It might be best for pregnant women to not sleep on their backs

November 23, 2016 Providence Health Team

It might not be healthy for unborn babies if pregnant women sleep on their backs during their final months of pregnancy, according to a new study.

The small study of 29 women in the final trimester of their pregnancies found that when mothers sleep on their backs, their babies enter a state of sleep and their hearts slow down.

The researchers from New Zealand’s University of Auckland say this is the way babies respond to conditions when they get less oxygen.

“The supine position,” they write, “may be disadvantageous for fetal well-being and in compromised pregnancies may be a sufficient stressor to contribute to fetal demise.”

In other words, they suggest, in some situations, pregnant mothers who rest on their backs may raise the risk of stillbirth.

But experts cautioned against overstating the findings.

"It is important that women are not unnecessarily alarmed by the results of this small study of 29 women, none of whom had a stillbirth,” said Hannah Knight of the Royal College of Obstetricians and Gynaecologists in London. "It measures the incidence of babies in a sleep-like state, which has little evidence of any association with hypoxia, brain damage or stillbirth. It is not possible to draw a firm link between maternal position and stillbirth risk from this study and further robust research is needed."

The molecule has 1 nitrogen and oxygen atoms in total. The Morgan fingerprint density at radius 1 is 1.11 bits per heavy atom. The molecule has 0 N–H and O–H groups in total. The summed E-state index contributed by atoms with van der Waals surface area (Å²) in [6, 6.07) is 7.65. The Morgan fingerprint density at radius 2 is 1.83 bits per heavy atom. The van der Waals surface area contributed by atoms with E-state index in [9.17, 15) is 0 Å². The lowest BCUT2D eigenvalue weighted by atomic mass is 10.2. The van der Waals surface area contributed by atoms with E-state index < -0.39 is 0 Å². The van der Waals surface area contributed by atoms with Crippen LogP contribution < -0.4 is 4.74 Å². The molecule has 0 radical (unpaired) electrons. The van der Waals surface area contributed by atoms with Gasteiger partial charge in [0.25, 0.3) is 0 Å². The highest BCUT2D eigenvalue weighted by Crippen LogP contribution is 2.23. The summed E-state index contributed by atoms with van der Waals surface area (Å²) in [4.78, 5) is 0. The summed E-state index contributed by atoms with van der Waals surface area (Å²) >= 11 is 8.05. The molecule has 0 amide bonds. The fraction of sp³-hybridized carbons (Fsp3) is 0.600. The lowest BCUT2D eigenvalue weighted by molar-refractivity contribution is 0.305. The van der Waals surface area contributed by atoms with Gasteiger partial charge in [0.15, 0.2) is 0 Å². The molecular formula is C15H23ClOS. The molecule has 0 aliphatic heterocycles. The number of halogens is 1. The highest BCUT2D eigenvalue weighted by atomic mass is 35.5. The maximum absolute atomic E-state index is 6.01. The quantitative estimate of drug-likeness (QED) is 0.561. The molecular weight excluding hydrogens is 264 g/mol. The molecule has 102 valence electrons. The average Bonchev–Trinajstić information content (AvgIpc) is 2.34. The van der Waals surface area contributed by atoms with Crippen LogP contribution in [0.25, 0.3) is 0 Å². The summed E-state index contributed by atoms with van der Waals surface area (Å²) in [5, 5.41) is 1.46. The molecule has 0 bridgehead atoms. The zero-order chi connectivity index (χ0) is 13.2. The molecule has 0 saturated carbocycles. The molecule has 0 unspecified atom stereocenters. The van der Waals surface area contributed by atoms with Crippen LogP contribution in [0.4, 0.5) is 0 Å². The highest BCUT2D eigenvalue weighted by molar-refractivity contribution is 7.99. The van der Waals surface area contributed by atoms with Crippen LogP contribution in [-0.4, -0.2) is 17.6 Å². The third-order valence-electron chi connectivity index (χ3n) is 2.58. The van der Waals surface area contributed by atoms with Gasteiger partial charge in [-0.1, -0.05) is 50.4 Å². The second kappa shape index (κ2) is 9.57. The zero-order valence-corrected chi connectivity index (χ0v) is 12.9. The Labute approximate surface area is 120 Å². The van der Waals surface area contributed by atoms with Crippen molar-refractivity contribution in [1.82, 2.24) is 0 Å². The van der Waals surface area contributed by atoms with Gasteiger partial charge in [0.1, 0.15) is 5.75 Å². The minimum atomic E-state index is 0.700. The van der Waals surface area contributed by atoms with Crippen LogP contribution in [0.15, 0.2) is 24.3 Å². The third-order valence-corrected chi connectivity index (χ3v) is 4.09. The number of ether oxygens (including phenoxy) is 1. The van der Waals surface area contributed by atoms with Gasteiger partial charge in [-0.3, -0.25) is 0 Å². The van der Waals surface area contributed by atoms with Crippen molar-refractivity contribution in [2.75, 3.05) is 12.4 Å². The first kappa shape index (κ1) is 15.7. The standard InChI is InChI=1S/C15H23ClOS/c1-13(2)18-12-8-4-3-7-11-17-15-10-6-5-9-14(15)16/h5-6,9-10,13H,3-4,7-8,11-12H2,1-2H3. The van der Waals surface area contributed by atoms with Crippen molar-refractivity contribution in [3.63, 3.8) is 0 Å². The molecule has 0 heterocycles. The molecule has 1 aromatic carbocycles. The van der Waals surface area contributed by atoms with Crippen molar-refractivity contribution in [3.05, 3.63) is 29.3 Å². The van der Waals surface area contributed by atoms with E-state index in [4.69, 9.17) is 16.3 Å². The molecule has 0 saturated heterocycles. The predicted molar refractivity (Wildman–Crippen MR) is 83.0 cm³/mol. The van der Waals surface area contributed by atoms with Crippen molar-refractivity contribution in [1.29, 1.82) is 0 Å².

The women in the study all delivered healthy babies.

Sleeping positions in pregnancy

Providence advises pregnant women to sleep on their sides, especially the left side, because it allows maximum blood flow to the fetus and improves kidney function for the mother. It may help to place a pillow between your knees.

The non-profit Nemours Foundation points out that side sleep eases the job of the mother’s heart because it keeps the baby’s weight off the large vessels that carry blood to and from the heart and legs. It also improves the flow of blood to the placenta.

If you are pregnant and have discomfort sleeping or want to learn more about what’s best for you, talk to your provider. If you don’t have one, you can find a nearby Providence provider here, and a maternity/childbirth center here.

To learn more

We’ve written previously about pregnancy and the health of the unborn. For example:

The American Pregnancy Association offers extensive resources about staying healthy during pregnancy, which seafood to eat to safety precautions for moms who get tattoos while pregnant.

Similarly, the Royal College of Obstetricians and Gynaecologists offers a page of resources for patients, including podcasts and a glossary of medical terms.

The Nemours Foundation’s page on sleep during pregnancy is here.

You can read the full study, “Effect of maternal position on fetal behavioural state and heart rate variability in healthy late gestation pregnancy,” which was published in the Journal of Physiology, at Wiley’s online library.

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